by Patrick Moorhead

Microsoft Surface Hub Could Solve Enterprise Collaboration Problems

News Analysis
Feb 04, 20156 mins
Collaboration SoftwareComputers and PeripheralsEnterprise Applications

The workplace is changing dramatically, with more and more workers being disbursed outside of the office. The office isn't going away, so what are the best ways to collaborate? Microsoft just announced a new hardware product called Surface Hub that tries to attack the problems.

At boutique analyst firm Moor Insights & Strategy, we do a lot of work predicting the future of the workplace and its related technologies. Our view of the workplace of the future has more employees on the move and who work remotely for different companies at the same time. Microsoft’s most recent foray into solving some of the challenges of that workplace future is hardware called the Microsoft Surface Hub.

The Surface Hub surprised me and others when Microsoft announced it alongside their major Windows 10 event that I attended last month, but it isn’t totally out of left field. The Surface Hub is designed to be Microsoft’s premier hardware solution for the future of live, collaborative work, combining customized hardware, Windows 10 and new collaboration apps. The Surface Hub also highlights Microsoft’s continued intentions to be in hardware and just how serious they are about fighting the battle for the conference room against Google, Cisco and Polycom.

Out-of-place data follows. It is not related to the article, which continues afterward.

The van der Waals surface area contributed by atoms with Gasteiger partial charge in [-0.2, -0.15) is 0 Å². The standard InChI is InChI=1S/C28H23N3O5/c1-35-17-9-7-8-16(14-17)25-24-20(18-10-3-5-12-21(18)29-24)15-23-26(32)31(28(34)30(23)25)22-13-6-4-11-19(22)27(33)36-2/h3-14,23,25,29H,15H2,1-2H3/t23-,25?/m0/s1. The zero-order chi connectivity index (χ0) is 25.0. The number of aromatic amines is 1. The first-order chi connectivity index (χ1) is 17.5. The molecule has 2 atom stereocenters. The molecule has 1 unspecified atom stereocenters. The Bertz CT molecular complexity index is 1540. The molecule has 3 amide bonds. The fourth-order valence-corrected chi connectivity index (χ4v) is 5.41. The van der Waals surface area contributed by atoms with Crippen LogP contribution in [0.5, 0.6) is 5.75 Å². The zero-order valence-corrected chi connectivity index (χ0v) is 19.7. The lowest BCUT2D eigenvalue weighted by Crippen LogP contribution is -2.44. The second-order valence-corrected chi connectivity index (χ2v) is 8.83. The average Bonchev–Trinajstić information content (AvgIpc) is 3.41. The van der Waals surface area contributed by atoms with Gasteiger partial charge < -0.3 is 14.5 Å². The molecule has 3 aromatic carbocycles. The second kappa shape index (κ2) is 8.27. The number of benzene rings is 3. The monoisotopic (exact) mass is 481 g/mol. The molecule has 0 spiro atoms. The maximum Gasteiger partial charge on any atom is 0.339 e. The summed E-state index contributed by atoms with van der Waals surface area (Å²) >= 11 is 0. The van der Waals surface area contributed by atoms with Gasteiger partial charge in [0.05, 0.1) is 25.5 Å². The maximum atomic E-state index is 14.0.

Changes in the Workplace

Where is the future workplace? Wherever you are. As workers and workplace change over the next five to ten years, we see that employees, contractors, and white collar “mercenaries” are becoming ever more remote and mobile. The wave of younger employees will expect and receive a more flexible work schedule and may end up working more odd hours or from more odd places outside of the office. The office isn’t going away, but the owned office will be used less, and nomadic, rented office use will rise.

This vision ultimately results in a need for the enterprises of the future to improve the time that people do spend together through collaboration. As workers become ever more remote, the need to make collaboration sessions and meetings more productive increases, making the need for a type of wall computing even more prevalent. Microsoft believes that part of solving the problems includes their own Surface Hub device which combines a customized version of Windows 10, collaboration apps and large high-resolution displays powered by Intel processors and graphics.

Not Microsoft’s First Rodeo